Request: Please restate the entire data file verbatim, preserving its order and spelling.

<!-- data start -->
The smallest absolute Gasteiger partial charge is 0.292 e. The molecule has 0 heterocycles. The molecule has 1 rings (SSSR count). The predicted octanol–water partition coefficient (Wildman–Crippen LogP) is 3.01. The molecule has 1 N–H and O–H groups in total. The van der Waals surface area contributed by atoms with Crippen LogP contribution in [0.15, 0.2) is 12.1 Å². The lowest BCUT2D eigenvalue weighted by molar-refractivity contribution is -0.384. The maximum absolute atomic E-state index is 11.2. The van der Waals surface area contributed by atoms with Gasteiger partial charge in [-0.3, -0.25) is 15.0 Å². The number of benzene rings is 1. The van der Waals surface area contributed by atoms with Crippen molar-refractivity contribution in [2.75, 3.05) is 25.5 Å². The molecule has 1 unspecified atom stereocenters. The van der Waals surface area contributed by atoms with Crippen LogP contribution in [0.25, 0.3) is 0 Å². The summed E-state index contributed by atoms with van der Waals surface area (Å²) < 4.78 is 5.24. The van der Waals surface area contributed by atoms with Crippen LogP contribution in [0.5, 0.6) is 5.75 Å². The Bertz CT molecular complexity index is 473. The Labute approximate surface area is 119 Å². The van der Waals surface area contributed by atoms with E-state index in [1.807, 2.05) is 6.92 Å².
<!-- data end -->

The smallest absolute Gasteiger partial charge is 0.292 e. The molecule has 0 heterocycles. The molecule has 1 rings (SSSR count). The predicted octanol–water partition coefficient (Wildman–Crippen LogP) is 3.01. The molecule has 1 N–H and O–H groups in total. The van der Waals surface area contributed by atoms with Crippen LogP contribution in [0.15, 0.2) is 12.1 Å². The lowest BCUT2D eigenvalue weighted by molar-refractivity contribution is -0.384. The maximum absolute atomic E-state index is 11.2. The van der Waals surface area contributed by atoms with Gasteiger partial charge in [-0.3, -0.25) is 15.0 Å². The number of benzene rings is 1. The van der Waals surface area contributed by atoms with Crippen molar-refractivity contribution in [2.75, 3.05) is 25.5 Å². The molecule has 1 unspecified atom stereocenters. The van der Waals surface area contributed by atoms with Crippen LogP contribution in [0.25, 0.3) is 0 Å². The summed E-state index contributed by atoms with van der Waals surface area (Å²) < 4.78 is 5.24. The van der Waals surface area contributed by atoms with Crippen LogP contribution in [0.5, 0.6) is 5.75 Å². The Bertz CT molecular complexity index is 473. The Labute approximate surface area is 119 Å². The van der Waals surface area contributed by atoms with E-state index in [1.807, 2.05) is 6.92 Å².